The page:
UBC Theses and Dissertations
On barbarians : the discourse of ’civilization’ in international theory Salter, Mark B.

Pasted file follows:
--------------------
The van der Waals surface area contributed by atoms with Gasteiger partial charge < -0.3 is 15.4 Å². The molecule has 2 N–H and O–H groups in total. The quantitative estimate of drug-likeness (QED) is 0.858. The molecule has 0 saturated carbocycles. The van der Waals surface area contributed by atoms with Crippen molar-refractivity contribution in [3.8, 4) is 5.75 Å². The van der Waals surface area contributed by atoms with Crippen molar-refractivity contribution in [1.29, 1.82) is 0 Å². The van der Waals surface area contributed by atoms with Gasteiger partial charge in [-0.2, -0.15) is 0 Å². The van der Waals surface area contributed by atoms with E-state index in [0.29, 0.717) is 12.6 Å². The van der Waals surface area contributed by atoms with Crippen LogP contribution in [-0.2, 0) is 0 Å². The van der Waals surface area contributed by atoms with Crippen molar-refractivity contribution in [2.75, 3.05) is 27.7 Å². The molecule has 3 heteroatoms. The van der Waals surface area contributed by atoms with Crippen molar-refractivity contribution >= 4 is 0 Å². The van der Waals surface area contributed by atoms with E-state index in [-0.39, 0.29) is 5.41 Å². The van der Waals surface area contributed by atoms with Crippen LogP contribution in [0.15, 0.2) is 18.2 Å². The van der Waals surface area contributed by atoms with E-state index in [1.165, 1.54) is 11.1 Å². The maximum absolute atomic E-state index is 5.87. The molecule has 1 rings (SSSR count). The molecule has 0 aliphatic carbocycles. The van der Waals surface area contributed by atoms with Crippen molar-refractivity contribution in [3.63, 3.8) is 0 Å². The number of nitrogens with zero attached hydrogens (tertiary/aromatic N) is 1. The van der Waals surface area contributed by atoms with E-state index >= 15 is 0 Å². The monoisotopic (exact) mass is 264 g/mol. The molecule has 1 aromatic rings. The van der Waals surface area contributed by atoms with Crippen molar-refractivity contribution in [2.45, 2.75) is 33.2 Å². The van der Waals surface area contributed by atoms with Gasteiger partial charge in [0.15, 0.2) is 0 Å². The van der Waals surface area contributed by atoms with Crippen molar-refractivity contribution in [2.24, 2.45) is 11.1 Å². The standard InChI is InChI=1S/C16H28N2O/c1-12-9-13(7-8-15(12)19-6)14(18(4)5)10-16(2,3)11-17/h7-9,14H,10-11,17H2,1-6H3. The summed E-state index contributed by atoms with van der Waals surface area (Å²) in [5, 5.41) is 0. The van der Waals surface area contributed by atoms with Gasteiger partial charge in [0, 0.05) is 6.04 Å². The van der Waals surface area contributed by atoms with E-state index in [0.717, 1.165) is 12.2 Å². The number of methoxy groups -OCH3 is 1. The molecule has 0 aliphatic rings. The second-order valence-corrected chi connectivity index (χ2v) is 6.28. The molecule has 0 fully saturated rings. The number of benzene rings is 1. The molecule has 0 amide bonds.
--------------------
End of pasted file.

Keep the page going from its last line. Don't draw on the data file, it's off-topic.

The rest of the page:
Unsatisfied with critical responses to Huntington's "Clash of Civilizations?" this dissertation attempts to trace two central elements of his argument. First, "On Barbarians" traces the evolution of the civilized/ barbarian dichotomy from its origins in the nineteenth century to its recent incarnations in International Relations theory. The relevance of Europe's imperial heritage is emphasized, along with certain thematic threads in popular discourse: demography, surveillance, and the distinction between popular and elite culture. The ubiquitous self/other dichotomy, which is central to political identity, has been understood in European imperial discourse to mean European civilization and barbaric others. This rhetoric remains powerful, even in current IR discourse. By reinscribing this civilized/barbarian dichotomy, Huntington in effect uses International Relations theory as a form of identity politics. Second, this dissertation analyzes the presence of culture and identity in the discipline of International Relations theory. Despite specific empirical considerations, Huntington's underlying interest in culture and identity is well-founded, which this dissertation attempts to demonstrate using material from the history of International Relations, post-colonial, and critical theorists. In sum, "On Barbarians" illustrates the critical benefit of studying culture and identity to LR through a critical examination of the civilized/barbarian discourse.
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